By Raffi Terzian, M.D., M.P.H., FACEP
Senior Medical Director,
Senior Vice President of Clinical Operations
Musculoskeletal disorders (MSDs) can have a significant impact on workplace productivity, absenteeism and healthcare costs. A 2017 analysis by the Kaiser Family Foundation, which explored trends in the cost of treating diseases, found that musculoskeletal diseases were ranked among the leading contributors to overall health services spending growth.
In terms of the workplace, according to data from the Bureau of Labor Statistics (2015), of those injuries and illnesses causing days away from work, MSDs accounted for thirty-one percent of the total cases for all workers. The Occupational Safety and Health Administration also notes that work-related MSDs are among the most frequently reported causes of lost or restricted work time. Examples of common MSDs include carpal tunnel syndrome, low back pain and back injuries, and arthritis.
Employees working across different industries such as transportation, construction, agriculture and manufacturing as well as service industries (police, fire, EMS) are at risk for developing MSDs. Occupational risk factors include heavy lifting, bending, awkward postures, reaching overhead, pushing and pulling heavy loads, and repetitive tasks.
Developing proactive strategies to prevent or mitigate MSDs in the workplace, and promoting workplace health, should be an important focus for employers. Assessing ergonomic factors and hazards in the workplace and developing a comprehensive program to address them is a central element in the reduction and prevention of MSDs, and it is valuable to involve employees in this process. In terms of programs, the Centers for Disease Control and Prevention (CDC) identifies a number of work-related programs and interventions to address MSDs. They include providing workplace lifestyle health promotion programs and training to management and workers regarding workplace risk for MSDs, and identifying community education programs on arthritis self-management. The CDC also identifies policy strategies to promote workplace health and well-being including implementing policies to demonstrate employer commitment to safety and disability management and return-to-work policies to support employees.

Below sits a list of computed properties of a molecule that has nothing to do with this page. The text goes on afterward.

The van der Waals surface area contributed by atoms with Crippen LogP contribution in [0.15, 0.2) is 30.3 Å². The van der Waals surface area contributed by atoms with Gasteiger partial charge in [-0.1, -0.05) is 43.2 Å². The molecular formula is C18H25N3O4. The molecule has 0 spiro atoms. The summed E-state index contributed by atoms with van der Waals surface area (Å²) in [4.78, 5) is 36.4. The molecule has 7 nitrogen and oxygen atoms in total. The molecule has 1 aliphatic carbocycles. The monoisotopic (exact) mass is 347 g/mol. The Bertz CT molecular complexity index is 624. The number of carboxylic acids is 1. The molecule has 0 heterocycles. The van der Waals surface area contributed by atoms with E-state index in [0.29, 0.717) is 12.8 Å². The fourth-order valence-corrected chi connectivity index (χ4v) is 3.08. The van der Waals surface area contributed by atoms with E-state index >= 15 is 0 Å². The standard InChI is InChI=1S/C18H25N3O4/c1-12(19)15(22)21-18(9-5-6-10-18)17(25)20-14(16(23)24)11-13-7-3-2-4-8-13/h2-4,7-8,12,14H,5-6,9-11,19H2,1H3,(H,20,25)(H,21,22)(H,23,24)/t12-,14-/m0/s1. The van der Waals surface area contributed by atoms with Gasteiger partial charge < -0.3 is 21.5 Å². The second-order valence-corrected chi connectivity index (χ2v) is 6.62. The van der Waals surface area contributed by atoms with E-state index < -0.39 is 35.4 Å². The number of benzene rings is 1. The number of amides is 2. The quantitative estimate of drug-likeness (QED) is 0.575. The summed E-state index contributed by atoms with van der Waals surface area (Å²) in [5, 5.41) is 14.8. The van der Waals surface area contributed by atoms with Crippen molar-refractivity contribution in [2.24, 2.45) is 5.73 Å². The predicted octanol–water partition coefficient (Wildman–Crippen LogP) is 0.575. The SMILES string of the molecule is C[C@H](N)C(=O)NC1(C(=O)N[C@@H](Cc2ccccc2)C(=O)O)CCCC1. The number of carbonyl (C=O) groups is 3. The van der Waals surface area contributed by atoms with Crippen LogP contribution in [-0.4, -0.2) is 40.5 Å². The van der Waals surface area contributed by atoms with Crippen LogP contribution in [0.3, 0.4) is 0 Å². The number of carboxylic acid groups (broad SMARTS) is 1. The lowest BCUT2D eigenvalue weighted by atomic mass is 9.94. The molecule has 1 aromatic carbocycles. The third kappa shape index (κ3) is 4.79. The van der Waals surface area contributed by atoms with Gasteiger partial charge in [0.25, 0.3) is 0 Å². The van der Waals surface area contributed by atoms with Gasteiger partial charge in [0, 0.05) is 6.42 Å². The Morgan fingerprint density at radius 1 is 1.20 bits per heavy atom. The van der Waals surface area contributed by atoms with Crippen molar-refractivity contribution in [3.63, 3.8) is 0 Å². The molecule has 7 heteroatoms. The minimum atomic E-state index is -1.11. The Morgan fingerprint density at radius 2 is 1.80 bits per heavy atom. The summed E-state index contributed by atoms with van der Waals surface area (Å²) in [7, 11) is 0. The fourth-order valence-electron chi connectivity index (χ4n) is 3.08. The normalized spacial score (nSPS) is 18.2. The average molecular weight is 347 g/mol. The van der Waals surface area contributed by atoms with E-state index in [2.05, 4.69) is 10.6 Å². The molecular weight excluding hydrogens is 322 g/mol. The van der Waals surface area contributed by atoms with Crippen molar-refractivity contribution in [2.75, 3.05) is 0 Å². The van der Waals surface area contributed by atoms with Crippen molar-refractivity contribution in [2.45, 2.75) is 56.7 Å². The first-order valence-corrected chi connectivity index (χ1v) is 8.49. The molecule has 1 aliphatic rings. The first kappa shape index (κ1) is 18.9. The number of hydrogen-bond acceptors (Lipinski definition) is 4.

It is also important that employees with MSDs receive the appropriate care. Employees should proactively report symptoms and seek treatment early to prevent worsening of a condition. It may also be valuable to engage with an occupational health provider who can provide expertise oriented toward workplace illnesses and injuries. For employees who may require more complex or specialized surgical care, employers may opt to establish a relationship with a Center of Excellence for a given condition.
Musculoskeletal disorders are a significant cost driver for employers in terms of both direct and indirect costs. Developing a comprehensive strategy to prevent and reduce them — and promoting overall workplace health — is beneficial to employers and employees alike.
Health Advocate can help employees with MSDs, by helping them understand their treatment options and locating the right providers, so they get the right care and treatment to maintain their health and productivity. Contact us to learn more.